"Probiotics are living, reproducing microorganisms that, when taken in appropriate amounts, provide health benefits to the body."
Source: Bischoff, Stephan C. (2009): Probiotics, prebiotics and synbiotics, 1st edition, Stuttgart, New York: Georg Thieme Verlag.
Probiotics have been known for a long time and can be found especially in fermented foods. Classic examples are lactic acid bacteria in yoghurt and sauerkraut, which produce the typical sour taste through fermentation, and bifidobacteria.
Nowadays, probiotics are sold as capsules or powders in various compositions due to their positive and appreciated properties. These preparations can be used to increase an efficient dose and thus the hoped-for efficacy.
Probiotics must meet the following criteria to be called probiotics:
- They must be stable and alive until they are consumed
- They must be a food, i.e. non-pathogenic (disease-causing) and non-toxic
- They must be living microorganisms suitable for industrial production
- They must survive the gastrointestinal tract ecosystem (stomach and bile acid)
- They must have a health benefit for the host organism
What effects do probiotics have on health?
Probiotics can be used for a wide range of applications and can therefore be beneficial to most people.
They can potentially:
- reduce the growth of germs that cause disease
- strengthen the body's barrier function
- have a positive effect on the regulation of the body's immune response.
If the body is exposed to long-term stress, poor sleep, alcohol, an unbalanced diet, or obesity, this can unbalance the gut flora and weaken it. Because the microbiome is so important for maintaining physical functions and even mental health, the targeted use of probiotics can help rebalance these functions and support the proliferation of good bacteria.
When are probiotics used?
In medicinal practice, probiotics are often used as a therapy to rebuild a weakened intestinal flora. On the one hand, this occurs when one's own body was previously attacked by bad bacteria and these had to be fought with antibiotics, for example. Unfortunately, this treatment also kills the good bacteria, whose absence can then throw the intestinal flora out of balance.
Since it can take months to rebuild a healthy intestinal flora after antibiotic treatment, it is important to take a differentiated view of their use. If there is no way around antibiotics, it is advisable to work on a plan for rebuilding the intestinal flora together with the doctor who treated the patient. Taking probiotics can help here.
Likewise, probiotics are used to shorten the effects of viral- or bacteria-induced diarrhoea, to improve inflammatory bowel disease, irritable bowel syndrome, and to prevent atopic dermatitis. The main goal in treating people with IBS is to enable them to live as symptom-free as possible through therapeutic procedures.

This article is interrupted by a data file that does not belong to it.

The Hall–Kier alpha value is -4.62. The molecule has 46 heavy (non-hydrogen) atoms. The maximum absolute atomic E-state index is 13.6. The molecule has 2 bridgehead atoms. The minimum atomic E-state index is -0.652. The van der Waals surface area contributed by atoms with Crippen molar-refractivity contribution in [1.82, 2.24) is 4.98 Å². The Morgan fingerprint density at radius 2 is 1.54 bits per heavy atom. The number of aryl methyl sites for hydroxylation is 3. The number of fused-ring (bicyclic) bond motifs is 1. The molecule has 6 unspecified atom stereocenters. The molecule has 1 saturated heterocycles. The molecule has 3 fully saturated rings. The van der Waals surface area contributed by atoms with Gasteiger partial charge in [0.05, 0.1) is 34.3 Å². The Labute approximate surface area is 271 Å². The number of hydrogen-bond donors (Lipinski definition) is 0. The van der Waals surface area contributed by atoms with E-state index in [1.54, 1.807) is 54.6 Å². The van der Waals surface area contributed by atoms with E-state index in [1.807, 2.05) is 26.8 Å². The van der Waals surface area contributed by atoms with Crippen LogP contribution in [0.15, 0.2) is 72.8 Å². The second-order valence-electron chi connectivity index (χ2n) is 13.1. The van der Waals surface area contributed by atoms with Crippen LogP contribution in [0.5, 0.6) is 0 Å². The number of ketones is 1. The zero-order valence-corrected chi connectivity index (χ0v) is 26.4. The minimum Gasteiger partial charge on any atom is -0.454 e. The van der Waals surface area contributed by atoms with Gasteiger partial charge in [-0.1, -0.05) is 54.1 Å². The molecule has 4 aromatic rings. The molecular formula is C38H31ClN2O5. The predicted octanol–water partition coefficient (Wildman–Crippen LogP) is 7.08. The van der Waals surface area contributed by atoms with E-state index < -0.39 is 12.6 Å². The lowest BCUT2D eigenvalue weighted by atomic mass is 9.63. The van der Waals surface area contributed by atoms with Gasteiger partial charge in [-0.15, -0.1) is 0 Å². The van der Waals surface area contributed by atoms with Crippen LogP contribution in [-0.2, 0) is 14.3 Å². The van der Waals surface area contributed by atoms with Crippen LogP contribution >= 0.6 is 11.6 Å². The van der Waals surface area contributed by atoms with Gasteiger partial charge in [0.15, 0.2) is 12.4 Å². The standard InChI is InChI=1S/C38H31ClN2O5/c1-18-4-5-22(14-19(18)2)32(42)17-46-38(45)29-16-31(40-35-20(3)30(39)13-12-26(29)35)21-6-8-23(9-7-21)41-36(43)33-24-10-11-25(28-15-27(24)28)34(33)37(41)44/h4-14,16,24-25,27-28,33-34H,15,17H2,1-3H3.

Have you already planned your next big trip? Regular intake of probiotics might show a preventive effect against travelers' diarrhoea - definitely worth a try!
And don't forget: Probiotics can even produce water-soluble vitamins.
When should you take probiotics?
In the morning after getting up, the digestive tract is still empty and the production of stomach and bile acids is still low. It therefore makes sense to take probiotics at this time on an empty stomach. This makes it less likely that the bacteria will be inactivated by these secretions. Even though high-quality probiotics have a high resistance to these influences. However, it is also advisable to take probiotics around 30 minutes after a meal if you have a sensitive stomach.
How much probiotics should be taken and for how long?
The appropriate dose and duration of intake depends on the respective bacterial strain and one’s individual need. Every person is different, and so is their intestinal flora, the effects, and uses of probiotics on them.
This is where the advantages and disadvantages of capsules and probiotic foods or powders become apparent. The number of bacterial strains in capsules can be controlled very precisely and thus the effect of the amounts used in clinical studies can be reproduced.
Probiotic foods or powders, on the other hand, are more difficult to dose, but usually taste better and carry less risk of overdose. But even overdosage usually only results in some uncomfortable bowel feelings like bloating or constipation. Which can be easily resolved by lowering the intake. If it is a probiotic supplement, the correct dose is usually indicated on the package or package leaflet.
When can you start to feel an effect?
Unfortunately, probiotics are not miracle cures and therefore take up to a few months to achieve the desired effect, depending on personal needs. Everybody is different so it will vary from person to person. Some people may feel the effects immediately, while it may take longer for others. It can also be the case that no obvious positive effects are felt at all. By the way, no changes can also be a sign that everything is fine. However, the first noticeable effects could be
smoother digestion, going to the bathroom more easily or more regularly. After a few weeks, a happy intestinal flora could already influence your mood and energy level. Since a large part of our immune defense takes place in the gut, positive effects on the immune system, metabolism, cardiovascular system, and even the skin can become apparent after further time.
So the little bacteria helpers are pretty cool, what do you think? For optimal gut health, it is advisable to combine probiotics with the intake of prebiotics. You can read all about the difference between probiotics and prebiotics here.